That’s why Christ came down from heaven … to serve and to give His life for us all.  What man covets, Christ laid aside, taking God’s cup of wrath into Himself that He might offer us a cup that is overflowing with goodness and mercy.

In Luke 17 Jesus says, “Suppose one of you had a servant plowing or looking after the sheep. Would he say to the servant when he comes in from the field, ‘Come along now and sit down to eat’? Would he not rather say, ‘Prepare my supper, get yourself ready and wait on me while I eat and drink …’? Would he thank the servant because he did what he was told to do? So you also, when you have done everything you were told to do, should say, ‘We are unworthy servants; we have only done our duty.’”

For selfish sinners who want to be loved and honored, those are tough words to swallow. They highlight the very thing about God’s kingdom that natural man can neither understand nor accept. In one way, it is the “offense of the cross” because it forces the question: “Who can possibly be like that?” The answer to that is found in our text where we read, “… After that, he poured water into a basin and began to wash his disciples’ feet, drying them with the towel that was wrapped around him.” A little later Jesus will say to His disciples, “I have given you an example, that you should do as I have done to you. Most assuredly, I say to you, a servant is not greater than his master; nor is he who is sent greater than he who sent him.”

So, according to Jesus, a full and rich life is found not in being served, but in serving and giving to others. That’s how God is by nature.  That’s how He created us to be and why He and only He can change our hearts to care about living the life of service we’re called to, the life we will live when we are finally at home with Him.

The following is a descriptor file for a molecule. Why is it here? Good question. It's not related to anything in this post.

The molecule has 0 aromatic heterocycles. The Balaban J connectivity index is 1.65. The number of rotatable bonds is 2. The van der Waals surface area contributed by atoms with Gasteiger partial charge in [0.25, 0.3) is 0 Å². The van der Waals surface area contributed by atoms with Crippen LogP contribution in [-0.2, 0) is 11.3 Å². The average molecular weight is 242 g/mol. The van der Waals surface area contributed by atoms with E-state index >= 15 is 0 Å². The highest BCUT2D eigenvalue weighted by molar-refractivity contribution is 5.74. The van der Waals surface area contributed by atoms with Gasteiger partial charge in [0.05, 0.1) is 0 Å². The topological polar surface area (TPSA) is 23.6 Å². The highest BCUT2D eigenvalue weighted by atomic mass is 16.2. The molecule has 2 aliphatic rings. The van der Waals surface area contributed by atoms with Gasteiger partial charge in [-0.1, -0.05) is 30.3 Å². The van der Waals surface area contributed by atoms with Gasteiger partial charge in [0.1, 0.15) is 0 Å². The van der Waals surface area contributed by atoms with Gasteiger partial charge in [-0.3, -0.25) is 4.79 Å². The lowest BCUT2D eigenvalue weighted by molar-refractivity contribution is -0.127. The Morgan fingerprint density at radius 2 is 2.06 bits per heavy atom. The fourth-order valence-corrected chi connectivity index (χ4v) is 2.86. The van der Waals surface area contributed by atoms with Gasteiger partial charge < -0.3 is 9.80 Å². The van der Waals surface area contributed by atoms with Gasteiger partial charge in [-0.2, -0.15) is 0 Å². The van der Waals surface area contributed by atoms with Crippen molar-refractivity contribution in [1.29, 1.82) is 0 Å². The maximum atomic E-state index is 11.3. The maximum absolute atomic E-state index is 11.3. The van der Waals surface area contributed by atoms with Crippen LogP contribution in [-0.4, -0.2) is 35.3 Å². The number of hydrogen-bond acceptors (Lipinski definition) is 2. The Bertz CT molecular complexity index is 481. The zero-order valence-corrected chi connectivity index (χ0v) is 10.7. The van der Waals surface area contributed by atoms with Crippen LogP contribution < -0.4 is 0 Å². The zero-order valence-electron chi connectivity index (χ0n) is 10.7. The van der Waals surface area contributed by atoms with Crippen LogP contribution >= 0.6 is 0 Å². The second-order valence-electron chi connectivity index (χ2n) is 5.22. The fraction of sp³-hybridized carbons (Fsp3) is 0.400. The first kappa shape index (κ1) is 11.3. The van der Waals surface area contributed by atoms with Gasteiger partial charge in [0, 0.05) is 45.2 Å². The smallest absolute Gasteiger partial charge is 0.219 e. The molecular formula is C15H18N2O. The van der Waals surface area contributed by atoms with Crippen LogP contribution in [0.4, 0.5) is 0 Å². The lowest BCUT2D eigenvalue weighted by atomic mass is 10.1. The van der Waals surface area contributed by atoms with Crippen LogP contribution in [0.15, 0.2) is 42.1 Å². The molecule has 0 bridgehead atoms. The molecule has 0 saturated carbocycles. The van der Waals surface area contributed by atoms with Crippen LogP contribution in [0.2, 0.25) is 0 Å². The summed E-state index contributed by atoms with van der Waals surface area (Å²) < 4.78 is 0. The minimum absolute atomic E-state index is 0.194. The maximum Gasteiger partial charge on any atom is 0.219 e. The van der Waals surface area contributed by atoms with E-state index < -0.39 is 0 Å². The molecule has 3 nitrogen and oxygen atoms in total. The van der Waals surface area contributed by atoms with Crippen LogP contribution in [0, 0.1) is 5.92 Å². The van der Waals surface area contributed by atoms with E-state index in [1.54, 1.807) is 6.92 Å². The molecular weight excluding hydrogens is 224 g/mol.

Out text began, “Now before the Feast of the Passover, when Jesus knew that His hour had come that He should depart from this world to the Father, having loved His own who were in the world, He loved them to the end.” A short time later Jesus says, “Greater love has no one than this, than to lay down one’s life for his friends.” The hour’s approaching when Jesus will do just that. The defining event in the history of mankind is less than twenty-four hours away. And it will test the faith of all who see it.

To prepare His disciples for this Passover miracle our Lord does something so mysterious that it requires a miracle just to believe it. Matthew’s account goes like this: “And as they were eating, Jesus took bread, blessed and broke it, and gave it to the disciples and said, ‘Take, eat; this is My body.’ Then He took the cup, and gave thanks, and gave it to them, saying, ‘Drink from it, all of you. For this is My blood of the new covenant, which is shed for many for the remission of sins.’” This is the God of love, giving and serving us His very body and blood. You see, what Christ is doing in the Upper Room is preparing His disciples for the unimaginable act of love that He is about to show; and they, at that time, simply won’t understand as He allows sinners to nail Him to a cross and so give(s) His life (as) a ransom for many.

As your faith holds to this truth, we have God’s promise that not even death can remove from you the love that payed for your sin. Does that mean life will be smooth sailing until we reach those pearly gates? No.  In fact, Jesus still reminds us: “In this world you will have trouble; but take heart! I have overcome the world.” May the blessed gift of Himself that He offers to us again this night keep you strong as we hold to the truth that in Him … so have you.  

In His Name, Amen.